Australia proposes stronger money laundering rules, includes bitcoin

SYDNEY (Reuters) – Australia said on Thursday it would strengthen its money laundering laws, including bringing bitcoin providers under the government’s financial intelligence unit, days after a fresh scandal at one of the country’s biggest banks.

The government said a coming bill would be the first stage of reforms to strengthen the country’s Anti-Money Laundering And Counter Terrorism Financing Act.

“The threat of serious financial crime is constantly evolving, as new technologies emerge and criminals seek to nefariously exploit them. These measures ensure there is nowhere for criminals to hide,” Minister of Justice Michael Keenan said, without specifying when the legislation would be introduced.

The bill will also aim to bolster the investigative and enforcement powers of the financial intelligence agency AUSTRAC.

The announcement comes just days after the agency accused the Commonwealth Bank of Australia (CBA.AX) of “serious and systemic” breaches of money laundering laws.

But the move is more than two years after global watchdog Financial Action Task Force (FATF) found significant deficiencies in Australia’s anti-money laundering framework.

The next and more challenging phase of legislative reforms in Australia will be to extend the rules to lawyers, accountants, real estate agents and dealers in high-value goods.

Under Australian regulations, one can pay millions in cash for precious stones or a prime property without having to identify themselves or the source of their funds.

Australia had agreed in 2003 to extend strict controls to these sectors, but has yet to act on those promises.

“Stopping the movement of money to criminals and terrorists is a vital part of our national security defenses and we expect regulated businesses in Australia to comply with our comprehensive regime,” Keenan said.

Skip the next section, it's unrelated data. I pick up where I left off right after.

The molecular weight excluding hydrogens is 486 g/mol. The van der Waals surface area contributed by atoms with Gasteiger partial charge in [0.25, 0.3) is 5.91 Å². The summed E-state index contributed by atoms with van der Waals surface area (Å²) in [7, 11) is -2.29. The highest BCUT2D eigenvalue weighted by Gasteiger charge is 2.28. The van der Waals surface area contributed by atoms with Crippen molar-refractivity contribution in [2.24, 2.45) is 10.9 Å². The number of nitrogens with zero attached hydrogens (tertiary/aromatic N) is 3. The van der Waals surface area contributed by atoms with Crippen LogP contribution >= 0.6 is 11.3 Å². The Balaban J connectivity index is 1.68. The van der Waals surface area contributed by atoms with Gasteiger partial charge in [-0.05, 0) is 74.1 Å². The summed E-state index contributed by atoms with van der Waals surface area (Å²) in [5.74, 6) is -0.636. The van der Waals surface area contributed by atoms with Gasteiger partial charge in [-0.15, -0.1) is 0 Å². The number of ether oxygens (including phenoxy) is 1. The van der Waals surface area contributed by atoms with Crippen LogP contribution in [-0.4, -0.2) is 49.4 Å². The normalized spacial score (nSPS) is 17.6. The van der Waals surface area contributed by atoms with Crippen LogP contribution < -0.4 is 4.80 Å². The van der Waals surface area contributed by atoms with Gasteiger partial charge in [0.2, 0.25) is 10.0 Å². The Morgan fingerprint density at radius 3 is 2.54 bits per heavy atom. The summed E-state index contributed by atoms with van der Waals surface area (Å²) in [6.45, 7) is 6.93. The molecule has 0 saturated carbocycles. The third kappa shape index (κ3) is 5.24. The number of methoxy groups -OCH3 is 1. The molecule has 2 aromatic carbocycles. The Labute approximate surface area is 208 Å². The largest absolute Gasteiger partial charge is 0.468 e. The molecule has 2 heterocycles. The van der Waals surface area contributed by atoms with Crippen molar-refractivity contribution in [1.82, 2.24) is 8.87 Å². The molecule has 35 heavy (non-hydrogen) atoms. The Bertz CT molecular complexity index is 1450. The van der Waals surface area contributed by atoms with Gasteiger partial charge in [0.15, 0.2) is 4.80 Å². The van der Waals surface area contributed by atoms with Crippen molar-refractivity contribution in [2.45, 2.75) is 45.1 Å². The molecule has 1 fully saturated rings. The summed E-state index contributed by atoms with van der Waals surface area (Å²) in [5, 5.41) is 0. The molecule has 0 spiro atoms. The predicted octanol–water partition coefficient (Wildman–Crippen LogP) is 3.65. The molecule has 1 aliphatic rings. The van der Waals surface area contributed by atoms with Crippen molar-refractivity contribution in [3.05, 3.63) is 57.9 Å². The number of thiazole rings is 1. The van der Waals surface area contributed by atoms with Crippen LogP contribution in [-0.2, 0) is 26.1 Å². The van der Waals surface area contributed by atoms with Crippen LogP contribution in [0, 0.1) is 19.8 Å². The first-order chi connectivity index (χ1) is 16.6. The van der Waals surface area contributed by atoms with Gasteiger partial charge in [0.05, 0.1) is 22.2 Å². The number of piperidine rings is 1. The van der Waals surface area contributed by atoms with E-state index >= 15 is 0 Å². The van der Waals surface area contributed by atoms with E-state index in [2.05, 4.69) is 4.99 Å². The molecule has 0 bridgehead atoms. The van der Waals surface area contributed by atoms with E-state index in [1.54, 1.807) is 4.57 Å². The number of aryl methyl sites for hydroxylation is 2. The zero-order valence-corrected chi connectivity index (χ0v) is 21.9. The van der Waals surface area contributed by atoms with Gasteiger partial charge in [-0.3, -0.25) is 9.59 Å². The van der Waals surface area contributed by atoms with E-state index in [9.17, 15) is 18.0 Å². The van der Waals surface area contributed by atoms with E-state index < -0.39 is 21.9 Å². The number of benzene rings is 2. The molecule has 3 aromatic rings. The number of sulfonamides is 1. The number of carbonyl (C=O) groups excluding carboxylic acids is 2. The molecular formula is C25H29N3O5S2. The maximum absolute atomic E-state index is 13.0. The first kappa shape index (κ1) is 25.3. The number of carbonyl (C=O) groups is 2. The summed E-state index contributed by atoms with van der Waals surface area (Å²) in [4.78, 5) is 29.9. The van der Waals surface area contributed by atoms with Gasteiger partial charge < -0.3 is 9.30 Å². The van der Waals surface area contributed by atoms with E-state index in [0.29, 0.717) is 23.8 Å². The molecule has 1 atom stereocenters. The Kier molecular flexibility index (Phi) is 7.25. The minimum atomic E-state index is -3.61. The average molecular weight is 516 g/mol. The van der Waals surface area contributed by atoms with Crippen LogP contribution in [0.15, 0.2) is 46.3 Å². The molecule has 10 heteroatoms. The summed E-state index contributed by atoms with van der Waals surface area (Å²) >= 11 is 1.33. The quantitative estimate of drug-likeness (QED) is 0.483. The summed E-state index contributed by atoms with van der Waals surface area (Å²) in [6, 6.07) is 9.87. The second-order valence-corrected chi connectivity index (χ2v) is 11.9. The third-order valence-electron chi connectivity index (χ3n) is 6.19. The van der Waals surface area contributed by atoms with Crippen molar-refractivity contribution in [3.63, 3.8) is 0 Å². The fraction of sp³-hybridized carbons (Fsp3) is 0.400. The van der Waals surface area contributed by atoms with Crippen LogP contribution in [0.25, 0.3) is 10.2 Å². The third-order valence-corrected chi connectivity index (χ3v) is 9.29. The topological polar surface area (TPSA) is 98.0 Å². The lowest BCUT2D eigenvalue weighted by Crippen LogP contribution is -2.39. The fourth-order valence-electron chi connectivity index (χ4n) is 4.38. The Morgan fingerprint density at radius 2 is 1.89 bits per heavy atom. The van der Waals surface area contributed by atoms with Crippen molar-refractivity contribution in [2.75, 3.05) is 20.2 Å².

The digital currency exchange sector, which includes bitcoin, will be regulated for the first time, Keenan added.

The Australian Digital Currency & Commerce Association welcomed the reform, saying it will increase safeguards and provide regulatory certainty to digital currency businesses.

Photo: Jason Lee

CBA scandal blamed on ‘outdated’ banknotes

THE Commonwealth Bank money-laundering scandal has given ammunition to the anti-cash crusade, with one analyst asking whether “outdated” $100 and $50 notes are the “root of the problem”.

The nation’s largest bank is facing allegations of more than 53,000 breaches of anti-money laundering and counter-terrorism financing laws, the majority relating to large cash deposits made at CommBank ATMs.

In a note earlier this month, UBS analyst Jonathan Mott said the CommBank scandal raised “four critical questions”.

“Is the root of the problem the outdated high denomination cash notes?” he wrote. “Should Australia move to phase out cash given its role in the black economy (including: proceeds of crime, money laundering, tax avoidance, welfare fraud)?”

In November, Mr Mott penned a note arguing that removing large-denomination banknotes would be good for the economy and the banks.

“Benefits may include: reduced crime (difficult to monetise); increased tax revenue (fewer cash transactions) and reduced welfare fraud (claiming welfare while earning or hoarding cash),” he wrote.

“From the banks’ perspective there would likely be a spike in deposits — if all the A$100 notes were deposited into banks (ignoring hoarded A$50s), household deposits would rise [roughly] 4%. This would likely fill the banks’ Net Stable Funding Ratio (NSFR) gap and reduce reliance on offshore funding.”

That coincided with the federal government announcing a review of the $100 note as part of its Black Economy Taskforce. The Reserve Bank later came out in support of the $100 note, saying removing it would do little to stamp out crime — because criminals prefer $50s.

In its interim report released in May, the Taskforce made 35 recommendations, including for an “economy-wide” cash payment limit.

“The level of any cash payment limit will require careful consideration (however $10,000 is a possible option),” wrote Taskforce chair Michael Andrew. “Wider payment system policy considerations will also need to be taken into account.”

The report also floated using biometric data such as “fingerprints, palm prints, iris and facial structure” to monitor the black economy. “Fingerprints are already widely used on smart phones and their wider use could bring down payment fees and enable better data checking,” Mr Andrew wrote.